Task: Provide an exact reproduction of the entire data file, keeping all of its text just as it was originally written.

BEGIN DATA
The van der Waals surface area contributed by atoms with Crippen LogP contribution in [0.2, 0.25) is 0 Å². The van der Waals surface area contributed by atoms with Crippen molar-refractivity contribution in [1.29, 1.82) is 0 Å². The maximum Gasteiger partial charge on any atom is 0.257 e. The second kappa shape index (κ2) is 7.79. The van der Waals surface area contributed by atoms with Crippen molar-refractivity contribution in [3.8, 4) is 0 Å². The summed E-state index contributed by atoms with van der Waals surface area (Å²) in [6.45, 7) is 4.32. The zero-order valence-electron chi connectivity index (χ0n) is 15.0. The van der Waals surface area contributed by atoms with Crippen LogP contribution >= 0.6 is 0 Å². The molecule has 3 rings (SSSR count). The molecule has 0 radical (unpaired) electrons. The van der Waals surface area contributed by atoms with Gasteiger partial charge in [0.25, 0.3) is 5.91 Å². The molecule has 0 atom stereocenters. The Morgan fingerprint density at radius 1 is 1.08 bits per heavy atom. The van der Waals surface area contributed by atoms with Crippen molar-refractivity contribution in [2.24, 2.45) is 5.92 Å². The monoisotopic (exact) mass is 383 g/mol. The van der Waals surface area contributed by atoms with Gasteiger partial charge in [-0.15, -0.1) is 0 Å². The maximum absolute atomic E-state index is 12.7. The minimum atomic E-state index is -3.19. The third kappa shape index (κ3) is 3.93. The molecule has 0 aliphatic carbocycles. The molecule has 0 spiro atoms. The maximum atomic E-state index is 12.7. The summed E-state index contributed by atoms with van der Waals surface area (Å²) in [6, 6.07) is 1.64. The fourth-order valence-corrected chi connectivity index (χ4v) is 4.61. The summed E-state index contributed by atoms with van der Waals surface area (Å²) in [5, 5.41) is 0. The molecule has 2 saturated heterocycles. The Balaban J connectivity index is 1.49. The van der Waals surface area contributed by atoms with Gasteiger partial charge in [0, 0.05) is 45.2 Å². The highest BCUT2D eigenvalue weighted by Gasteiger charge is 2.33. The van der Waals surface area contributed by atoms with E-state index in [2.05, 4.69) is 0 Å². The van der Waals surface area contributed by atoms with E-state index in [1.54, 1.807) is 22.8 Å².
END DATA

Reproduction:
The van der Waals surface area contributed by atoms with Crippen LogP contribution in [0.2, 0.25) is 0 Å². The van der Waals surface area contributed by atoms with Crippen molar-refractivity contribution in [1.29, 1.82) is 0 Å². The maximum Gasteiger partial charge on any atom is 0.257 e. The second kappa shape index (κ2) is 7.79. The van der Waals surface area contributed by atoms with Crippen molar-refractivity contribution in [3.8, 4) is 0 Å². The summed E-state index contributed by atoms with van der Waals surface area (Å²) in [6.45, 7) is 4.32. The zero-order valence-electron chi connectivity index (χ0n) is 15.0. The van der Waals surface area contributed by atoms with Crippen LogP contribution >= 0.6 is 0 Å². The molecule has 3 rings (SSSR count). The molecule has 0 radical (unpaired) electrons. The van der Waals surface area contributed by atoms with Gasteiger partial charge in [0.25, 0.3) is 5.91 Å². The molecule has 0 atom stereocenters. The Morgan fingerprint density at radius 1 is 1.08 bits per heavy atom. The van der Waals surface area contributed by atoms with Crippen molar-refractivity contribution in [2.24, 2.45) is 5.92 Å². The monoisotopic (exact) mass is 383 g/mol. The van der Waals surface area contributed by atoms with Gasteiger partial charge in [-0.15, -0.1) is 0 Å². The maximum absolute atomic E-state index is 12.7. The minimum atomic E-state index is -3.19. The third kappa shape index (κ3) is 3.93. The molecule has 0 aliphatic carbocycles. The molecule has 0 spiro atoms. The maximum atomic E-state index is 12.7. The summed E-state index contributed by atoms with van der Waals surface area (Å²) in [6, 6.07) is 1.64. The fourth-order valence-corrected chi connectivity index (χ4v) is 4.61. The summed E-state index contributed by atoms with van der Waals surface area (Å²) in [5, 5.41) is 0. The molecule has 2 saturated heterocycles. The Balaban J connectivity index is 1.49. The van der Waals surface area contributed by atoms with Gasteiger partial charge in [0, 0.05) is 45.2 Å². The highest BCUT2D eigenvalue weighted by Gasteiger charge is 2.33. The van der Waals surface area contributed by atoms with E-state index in [2.05, 4.69) is 0 Å². The van der Waals surface area contributed by atoms with E-state index in [1.54, 1.807) is 22.8 Å².